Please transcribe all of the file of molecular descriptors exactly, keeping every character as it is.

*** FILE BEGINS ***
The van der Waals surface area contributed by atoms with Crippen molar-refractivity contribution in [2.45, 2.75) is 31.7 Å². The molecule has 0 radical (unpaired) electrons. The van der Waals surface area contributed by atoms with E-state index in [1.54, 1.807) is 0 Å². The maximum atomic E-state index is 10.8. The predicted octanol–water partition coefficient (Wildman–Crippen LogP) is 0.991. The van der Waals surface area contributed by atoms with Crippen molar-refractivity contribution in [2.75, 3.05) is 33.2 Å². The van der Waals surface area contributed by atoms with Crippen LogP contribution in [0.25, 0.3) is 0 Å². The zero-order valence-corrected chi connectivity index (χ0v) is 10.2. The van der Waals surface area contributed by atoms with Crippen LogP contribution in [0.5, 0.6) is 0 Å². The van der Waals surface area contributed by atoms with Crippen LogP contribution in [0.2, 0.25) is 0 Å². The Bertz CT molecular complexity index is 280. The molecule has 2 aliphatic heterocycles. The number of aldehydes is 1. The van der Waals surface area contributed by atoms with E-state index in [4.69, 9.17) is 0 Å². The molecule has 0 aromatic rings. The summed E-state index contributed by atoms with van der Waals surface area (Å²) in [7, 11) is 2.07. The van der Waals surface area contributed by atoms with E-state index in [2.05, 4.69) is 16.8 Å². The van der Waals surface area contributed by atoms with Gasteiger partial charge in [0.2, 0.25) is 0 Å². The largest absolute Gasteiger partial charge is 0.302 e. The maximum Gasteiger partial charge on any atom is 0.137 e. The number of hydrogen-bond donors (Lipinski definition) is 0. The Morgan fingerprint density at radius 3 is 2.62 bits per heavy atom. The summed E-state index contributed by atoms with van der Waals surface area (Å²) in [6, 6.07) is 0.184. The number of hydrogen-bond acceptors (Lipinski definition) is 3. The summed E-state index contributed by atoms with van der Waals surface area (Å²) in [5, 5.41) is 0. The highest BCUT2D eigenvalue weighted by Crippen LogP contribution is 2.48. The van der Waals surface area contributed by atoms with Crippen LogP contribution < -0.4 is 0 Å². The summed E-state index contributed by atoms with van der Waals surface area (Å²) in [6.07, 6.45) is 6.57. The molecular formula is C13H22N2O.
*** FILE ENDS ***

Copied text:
The van der Waals surface area contributed by atoms with Crippen molar-refractivity contribution in [2.45, 2.75) is 31.7 Å². The molecule has 0 radical (unpaired) electrons. The van der Waals surface area contributed by atoms with E-state index in [1.54, 1.807) is 0 Å². The maximum atomic E-state index is 10.8. The predicted octanol–water partition coefficient (Wildman–Crippen LogP) is 0.991. The van der Waals surface area contributed by atoms with Crippen molar-refractivity contribution in [2.75, 3.05) is 33.2 Å². The van der Waals surface area contributed by atoms with Crippen LogP contribution in [0.25, 0.3) is 0 Å². The zero-order valence-corrected chi connectivity index (χ0v) is 10.2. The van der Waals surface area contributed by atoms with Crippen LogP contribution in [0.5, 0.6) is 0 Å². The van der Waals surface area contributed by atoms with Crippen LogP contribution in [0.2, 0.25) is 0 Å². The Bertz CT molecular complexity index is 280. The molecule has 2 aliphatic heterocycles. The number of aldehydes is 1. The van der Waals surface area contributed by atoms with E-state index in [4.69, 9.17) is 0 Å². The molecule has 0 aromatic rings. The summed E-state index contributed by atoms with van der Waals surface area (Å²) in [7, 11) is 2.07. The van der Waals surface area contributed by atoms with E-state index in [2.05, 4.69) is 16.8 Å². The van der Waals surface area contributed by atoms with Gasteiger partial charge in [0.2, 0.25) is 0 Å². The largest absolute Gasteiger partial charge is 0.302 e. The maximum Gasteiger partial charge on any atom is 0.137 e. The number of hydrogen-bond donors (Lipinski definition) is 0. The Morgan fingerprint density at radius 3 is 2.62 bits per heavy atom. The summed E-state index contributed by atoms with van der Waals surface area (Å²) in [6, 6.07) is 0.184. The number of hydrogen-bond acceptors (Lipinski definition) is 3. The summed E-state index contributed by atoms with van der Waals surface area (Å²) in [5, 5.41) is 0. The highest BCUT2D eigenvalue weighted by Crippen LogP contribution is 2.48. The van der Waals surface area contributed by atoms with Crippen LogP contribution < -0.4 is 0 Å². The summed E-state index contributed by atoms with van der Waals surface area (Å²) in [6.07, 6.45) is 6.57. The molecular formula is C13H22N2O.